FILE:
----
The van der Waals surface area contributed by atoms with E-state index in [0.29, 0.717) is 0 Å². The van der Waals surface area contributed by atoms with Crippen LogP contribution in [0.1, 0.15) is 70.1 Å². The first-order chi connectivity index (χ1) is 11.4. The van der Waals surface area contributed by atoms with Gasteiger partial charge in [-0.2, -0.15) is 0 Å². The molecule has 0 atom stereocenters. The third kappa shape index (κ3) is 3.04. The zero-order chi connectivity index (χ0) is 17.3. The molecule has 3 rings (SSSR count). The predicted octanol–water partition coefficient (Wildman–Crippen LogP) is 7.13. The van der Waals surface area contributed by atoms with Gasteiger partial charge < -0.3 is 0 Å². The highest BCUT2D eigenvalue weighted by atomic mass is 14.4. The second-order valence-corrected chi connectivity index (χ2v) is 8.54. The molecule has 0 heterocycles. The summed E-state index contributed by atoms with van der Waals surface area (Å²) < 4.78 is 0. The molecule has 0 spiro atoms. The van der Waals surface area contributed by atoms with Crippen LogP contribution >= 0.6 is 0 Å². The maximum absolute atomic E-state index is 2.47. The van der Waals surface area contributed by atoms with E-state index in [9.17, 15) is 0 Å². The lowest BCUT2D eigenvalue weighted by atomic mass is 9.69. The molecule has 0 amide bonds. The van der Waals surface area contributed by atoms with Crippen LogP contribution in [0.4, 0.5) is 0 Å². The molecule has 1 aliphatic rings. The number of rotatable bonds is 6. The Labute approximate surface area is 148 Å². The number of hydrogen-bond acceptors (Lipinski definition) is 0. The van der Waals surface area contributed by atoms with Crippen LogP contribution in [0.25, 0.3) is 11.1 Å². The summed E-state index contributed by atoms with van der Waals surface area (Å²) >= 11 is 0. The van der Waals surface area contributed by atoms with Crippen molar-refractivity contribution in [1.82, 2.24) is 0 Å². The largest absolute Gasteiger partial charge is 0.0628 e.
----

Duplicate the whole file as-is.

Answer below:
The van der Waals surface area contributed by atoms with E-state index in [0.29, 0.717) is 0 Å². The van der Waals surface area contributed by atoms with Crippen LogP contribution in [0.1, 0.15) is 70.1 Å². The first-order chi connectivity index (χ1) is 11.4. The van der Waals surface area contributed by atoms with Gasteiger partial charge in [-0.2, -0.15) is 0 Å². The molecule has 0 atom stereocenters. The third kappa shape index (κ3) is 3.04. The zero-order chi connectivity index (χ0) is 17.3. The molecule has 3 rings (SSSR count). The predicted octanol–water partition coefficient (Wildman–Crippen LogP) is 7.13. The van der Waals surface area contributed by atoms with Gasteiger partial charge < -0.3 is 0 Å². The highest BCUT2D eigenvalue weighted by atomic mass is 14.4. The second-order valence-corrected chi connectivity index (χ2v) is 8.54. The molecule has 0 heterocycles. The summed E-state index contributed by atoms with van der Waals surface area (Å²) < 4.78 is 0. The molecule has 0 spiro atoms. The van der Waals surface area contributed by atoms with Crippen LogP contribution >= 0.6 is 0 Å². The maximum absolute atomic E-state index is 2.47. The van der Waals surface area contributed by atoms with E-state index in [9.17, 15) is 0 Å². The lowest BCUT2D eigenvalue weighted by atomic mass is 9.69. The molecule has 0 amide bonds. The van der Waals surface area contributed by atoms with Crippen LogP contribution in [0.4, 0.5) is 0 Å². The molecule has 1 aliphatic rings. The number of rotatable bonds is 6. The Labute approximate surface area is 148 Å². The number of hydrogen-bond acceptors (Lipinski definition) is 0. The van der Waals surface area contributed by atoms with Crippen LogP contribution in [0.25, 0.3) is 11.1 Å². The summed E-state index contributed by atoms with van der Waals surface area (Å²) >= 11 is 0. The van der Waals surface area contributed by atoms with Crippen molar-refractivity contribution in [1.82, 2.24) is 0 Å². The largest absolute Gasteiger partial charge is 0.0628 e.